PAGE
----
I am even more frustrated because I was hoping to go into university this week but I don't know if that's possible any more... I could hop to the AT building as I have been doing around the house, but my left leg starts hurting after a short while. (I can't crawl really can I!) It's quite funny how some people were concerned whereas I was very angry. Angry because I hate sitting in one place and sitting still. As long as it gets slightly better so I can at least walk, I don't care. (Which is looking unlikely).

As I was sprawled on the floor, the woman I had spoken to at the very beginning had looked down and said: "Trust you to go and do this to yourself". Sigh, my elbows are ugly and bruised as is my back and knees. Tomorrow the pain will settle down and ruin me, but I am not too concerned about that. I am not complaining because I fell 35 times, sprained(?) my ankle and that I can't skate, but because I can't move fluently any more. I can't escape to my room because that will mean I don't want to go downstairs because it'll take ages and will hurt. It is very restricting.

I did get a lot of told you sos and rightly so. Stupidly I had got bored with hugging the wall and threw myself right into it. Ah well, the quote "He who is not courageous enough to take risks will accomplish nothing" comes to mind, justifying my actions of course! I don't think I will ever be able to skate properly due to my reasoning above about me not having any posture or balance. My mum wasn't best pleased, but she made me a nice cup of tea and some food! (I felt guilty for being a git to her last week during my sleepless week).

This wasn't quite the celebration I had in mind, but if I didn't bruise easily and my ankle hadn't died it would have been quite cool. I wonder though, why some people didn't seem pleased that I had passed. Perhaps they were hoping that if I did as badly as I had initially thought/failed, then I wouldn't do four years. This is going to be a tough battle, but if I don't transfer onto the MMaths programme by December then I don't know what will happen.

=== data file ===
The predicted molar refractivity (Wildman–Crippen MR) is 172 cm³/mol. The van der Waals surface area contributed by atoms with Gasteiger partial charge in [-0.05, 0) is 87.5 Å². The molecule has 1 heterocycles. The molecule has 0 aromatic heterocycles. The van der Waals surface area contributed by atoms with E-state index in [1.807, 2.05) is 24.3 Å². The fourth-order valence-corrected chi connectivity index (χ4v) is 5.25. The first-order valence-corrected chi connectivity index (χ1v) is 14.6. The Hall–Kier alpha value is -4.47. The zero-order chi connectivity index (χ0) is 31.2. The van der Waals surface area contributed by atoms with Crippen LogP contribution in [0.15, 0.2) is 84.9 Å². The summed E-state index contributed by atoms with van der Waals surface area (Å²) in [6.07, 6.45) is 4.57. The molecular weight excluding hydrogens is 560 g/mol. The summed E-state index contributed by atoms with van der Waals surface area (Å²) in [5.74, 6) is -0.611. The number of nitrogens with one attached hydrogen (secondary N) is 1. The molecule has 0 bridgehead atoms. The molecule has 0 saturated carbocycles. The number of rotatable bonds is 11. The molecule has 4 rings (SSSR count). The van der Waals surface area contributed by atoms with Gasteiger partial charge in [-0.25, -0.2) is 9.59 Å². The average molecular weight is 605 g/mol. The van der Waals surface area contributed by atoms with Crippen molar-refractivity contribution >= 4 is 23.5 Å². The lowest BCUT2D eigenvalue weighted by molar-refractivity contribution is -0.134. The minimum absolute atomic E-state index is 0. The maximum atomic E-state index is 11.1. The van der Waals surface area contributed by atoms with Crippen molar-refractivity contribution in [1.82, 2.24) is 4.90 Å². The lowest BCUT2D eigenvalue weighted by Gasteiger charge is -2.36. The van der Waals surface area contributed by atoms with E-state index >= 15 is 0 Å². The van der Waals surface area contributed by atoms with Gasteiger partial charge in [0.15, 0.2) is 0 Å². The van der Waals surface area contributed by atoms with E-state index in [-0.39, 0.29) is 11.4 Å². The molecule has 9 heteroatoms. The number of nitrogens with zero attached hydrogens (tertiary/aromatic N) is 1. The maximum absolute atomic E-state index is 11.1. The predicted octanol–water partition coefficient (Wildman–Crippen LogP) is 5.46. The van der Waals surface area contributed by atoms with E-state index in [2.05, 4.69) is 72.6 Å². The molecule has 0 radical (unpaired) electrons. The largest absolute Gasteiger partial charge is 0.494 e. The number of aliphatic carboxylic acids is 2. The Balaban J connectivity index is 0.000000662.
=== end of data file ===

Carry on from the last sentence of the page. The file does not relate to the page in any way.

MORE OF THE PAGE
Now that my exams are over and I have got my results, I should start posting more stuff on maths. My placement is over too (more on my lessons tomorrow) and I don't think I will going back the week after next if my ankle doesn't get better. The maths in this post will about the obviously fantastic mathematician I met on the coach. He's hoping to study Maths and Accounting at LSE/City next year, and he even went to my college! I don't normally give my details to people I don't know, but I gave my email address to this person "just in case". We had a few interesting discussions on maths and I recommended that he read books like Fermat's Last Theorem by Simon Singh, before starting. His blank face at that was enough to put me off and make me wonder the following: If you were applying to study maths at university, shouldn't your college give you extra support and guidance or is that asking too much?

Anyway, I shall shut up now and watch Dr. Who before going to sleep. Let us hope that tomorrow is a brighter day.

2 comments:

Steph said...

Well done on passing. Have you decided whether to stay for the 4 year course yet?

Beans said...

Thanks Steph. :)

I have decided that I want to transfer on the fourth year, but I'm going to transfer just yet!

What made me make that decision? Well I know in my heart that if I don't do the fourth year I will regret it for years to come. However I am giving myself six months, in case something happens which makes me change my mind. (Which is very likely).